“I came to see it as a character-building situation, not just for me but for us as team,” Russell said when I called him in Savannah, Ga., where he is an associate church pastor. As for how Reed handled their confrontation, Russell said, “Willis Reed is an amazing man.”

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Mike Kurylo

Mike Kurylo is the founder and editor of His book on the 2012 Knicks, "We’ll Always Have Linsanity," is on sale now. Follow him on twitter (@KnickerBlogger).

21 thoughts to “MetroFocus (Thirteen)’s Interview With Harvey Araton”

  1. Pretty flippin’ excited for this one. Ordered my copy late last week, so it should be arriving any day now. Should be a good numbing agent for the next few weeks.

  2. Looks like we won’t be having an 82 game season. Lame. Once again, the owner’s negotiation tactics are so annoying. So after multiple weeks about “you have to take 50/50 split,” they opened Friday’s talks with “we want you to take 47 percent.” Clearly, it was intended to get them to get to 50/50 while conceding on system stuff, but it is so obvious that it is basically not even good faith negotiating.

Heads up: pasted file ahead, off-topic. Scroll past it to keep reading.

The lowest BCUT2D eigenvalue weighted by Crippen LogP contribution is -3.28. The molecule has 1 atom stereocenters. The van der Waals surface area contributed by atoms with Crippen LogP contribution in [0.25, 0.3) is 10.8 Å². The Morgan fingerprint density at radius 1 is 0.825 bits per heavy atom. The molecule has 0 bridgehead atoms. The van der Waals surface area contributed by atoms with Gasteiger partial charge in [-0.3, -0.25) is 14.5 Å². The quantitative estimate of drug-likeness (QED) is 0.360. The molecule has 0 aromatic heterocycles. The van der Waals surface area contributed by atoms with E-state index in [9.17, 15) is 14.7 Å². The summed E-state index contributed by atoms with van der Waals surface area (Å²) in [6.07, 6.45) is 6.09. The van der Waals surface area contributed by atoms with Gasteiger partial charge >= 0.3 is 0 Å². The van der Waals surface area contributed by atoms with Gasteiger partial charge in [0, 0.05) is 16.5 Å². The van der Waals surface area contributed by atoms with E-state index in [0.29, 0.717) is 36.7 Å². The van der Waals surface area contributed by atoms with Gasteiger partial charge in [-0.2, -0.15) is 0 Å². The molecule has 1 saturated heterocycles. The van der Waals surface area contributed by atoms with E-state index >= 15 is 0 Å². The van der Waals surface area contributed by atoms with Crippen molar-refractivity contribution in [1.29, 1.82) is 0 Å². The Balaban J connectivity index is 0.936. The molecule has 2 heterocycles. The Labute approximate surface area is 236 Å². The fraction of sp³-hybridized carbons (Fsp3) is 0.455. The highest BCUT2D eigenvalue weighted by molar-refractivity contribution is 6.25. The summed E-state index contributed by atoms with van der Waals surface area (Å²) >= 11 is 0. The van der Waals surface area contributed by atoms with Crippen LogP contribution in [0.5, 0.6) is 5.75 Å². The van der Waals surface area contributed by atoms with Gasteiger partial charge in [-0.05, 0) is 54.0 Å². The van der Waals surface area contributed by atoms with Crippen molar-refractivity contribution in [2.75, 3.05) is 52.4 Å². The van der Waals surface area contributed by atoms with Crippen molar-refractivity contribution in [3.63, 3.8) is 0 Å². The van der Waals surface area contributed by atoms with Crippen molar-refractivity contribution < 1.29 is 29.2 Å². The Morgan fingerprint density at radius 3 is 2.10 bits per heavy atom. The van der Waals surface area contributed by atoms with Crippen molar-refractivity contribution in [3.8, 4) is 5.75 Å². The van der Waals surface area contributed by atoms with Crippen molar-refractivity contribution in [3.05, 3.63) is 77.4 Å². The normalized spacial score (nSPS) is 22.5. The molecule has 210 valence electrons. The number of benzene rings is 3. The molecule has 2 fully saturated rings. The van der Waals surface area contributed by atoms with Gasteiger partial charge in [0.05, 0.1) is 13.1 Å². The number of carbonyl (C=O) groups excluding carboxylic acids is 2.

3. After all of this I am fascinated to see how the new system shakes out. It will be great to see which GM’s assembled their roster the best in preparation for what they thought was to happen. It will also be interesting to see if an amnesty clause is included. Will the Knicks use it on Billups if at all, got to think its not worth using on Balkman at $2mill.
    If the Blazers use theirs on Roy who will pick him up and will Oden be available. If we could somehow acquire a team of Paul, Roy, Melo, STAT and Oden combined they may have the most visits to the knee specialist of any NBA starting 5 or team for that matter.